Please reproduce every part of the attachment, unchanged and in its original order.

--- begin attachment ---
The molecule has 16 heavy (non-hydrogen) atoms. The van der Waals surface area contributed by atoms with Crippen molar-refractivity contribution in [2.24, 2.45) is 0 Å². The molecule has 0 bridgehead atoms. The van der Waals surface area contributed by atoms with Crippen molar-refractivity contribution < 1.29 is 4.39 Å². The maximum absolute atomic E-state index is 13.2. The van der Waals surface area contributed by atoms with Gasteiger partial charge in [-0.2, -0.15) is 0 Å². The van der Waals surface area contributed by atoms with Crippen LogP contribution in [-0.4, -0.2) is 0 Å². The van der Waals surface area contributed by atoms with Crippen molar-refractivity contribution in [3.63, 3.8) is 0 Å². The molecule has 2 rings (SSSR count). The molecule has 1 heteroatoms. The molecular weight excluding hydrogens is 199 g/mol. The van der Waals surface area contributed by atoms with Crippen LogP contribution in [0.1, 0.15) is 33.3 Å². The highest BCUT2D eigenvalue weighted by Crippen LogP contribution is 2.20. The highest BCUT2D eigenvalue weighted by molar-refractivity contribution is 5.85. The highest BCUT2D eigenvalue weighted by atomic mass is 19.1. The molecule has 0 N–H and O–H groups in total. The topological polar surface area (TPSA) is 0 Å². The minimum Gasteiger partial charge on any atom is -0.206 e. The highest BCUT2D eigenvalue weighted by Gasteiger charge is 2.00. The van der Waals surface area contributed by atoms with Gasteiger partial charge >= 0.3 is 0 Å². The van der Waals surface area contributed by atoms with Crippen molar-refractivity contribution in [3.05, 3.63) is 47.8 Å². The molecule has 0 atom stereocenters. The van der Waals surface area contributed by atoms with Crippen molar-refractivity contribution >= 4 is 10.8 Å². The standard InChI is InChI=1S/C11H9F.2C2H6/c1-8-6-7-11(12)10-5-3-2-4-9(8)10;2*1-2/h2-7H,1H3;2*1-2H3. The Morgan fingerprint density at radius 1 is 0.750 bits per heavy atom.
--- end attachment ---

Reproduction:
The molecule has 16 heavy (non-hydrogen) atoms. The van der Waals surface area contributed by atoms with Crippen molar-refractivity contribution in [2.24, 2.45) is 0 Å². The molecule has 0 bridgehead atoms. The van der Waals surface area contributed by atoms with Crippen molar-refractivity contribution < 1.29 is 4.39 Å². The maximum absolute atomic E-state index is 13.2. The van der Waals surface area contributed by atoms with Gasteiger partial charge in [-0.2, -0.15) is 0 Å². The van der Waals surface area contributed by atoms with Crippen LogP contribution in [-0.4, -0.2) is 0 Å². The van der Waals surface area contributed by atoms with Crippen molar-refractivity contribution in [3.63, 3.8) is 0 Å². The molecule has 2 rings (SSSR count). The molecule has 1 heteroatoms. The molecular weight excluding hydrogens is 199 g/mol. The van der Waals surface area contributed by atoms with Crippen LogP contribution in [0.1, 0.15) is 33.3 Å². The highest BCUT2D eigenvalue weighted by Crippen LogP contribution is 2.20. The highest BCUT2D eigenvalue weighted by molar-refractivity contribution is 5.85. The highest BCUT2D eigenvalue weighted by atomic mass is 19.1. The molecule has 0 N–H and O–H groups in total. The topological polar surface area (TPSA) is 0 Å². The minimum Gasteiger partial charge on any atom is -0.206 e. The highest BCUT2D eigenvalue weighted by Gasteiger charge is 2.00. The van der Waals surface area contributed by atoms with Gasteiger partial charge >= 0.3 is 0 Å². The van der Waals surface area contributed by atoms with Crippen molar-refractivity contribution in [3.05, 3.63) is 47.8 Å². The molecule has 0 atom stereocenters. The van der Waals surface area contributed by atoms with Crippen molar-refractivity contribution >= 4 is 10.8 Å². The standard InChI is InChI=1S/C11H9F.2C2H6/c1-8-6-7-11(12)10-5-3-2-4-9(8)10;2*1-2/h2-7H,1H3;2*1-2H3. The Morgan fingerprint density at radius 1 is 0.750 bits per heavy atom.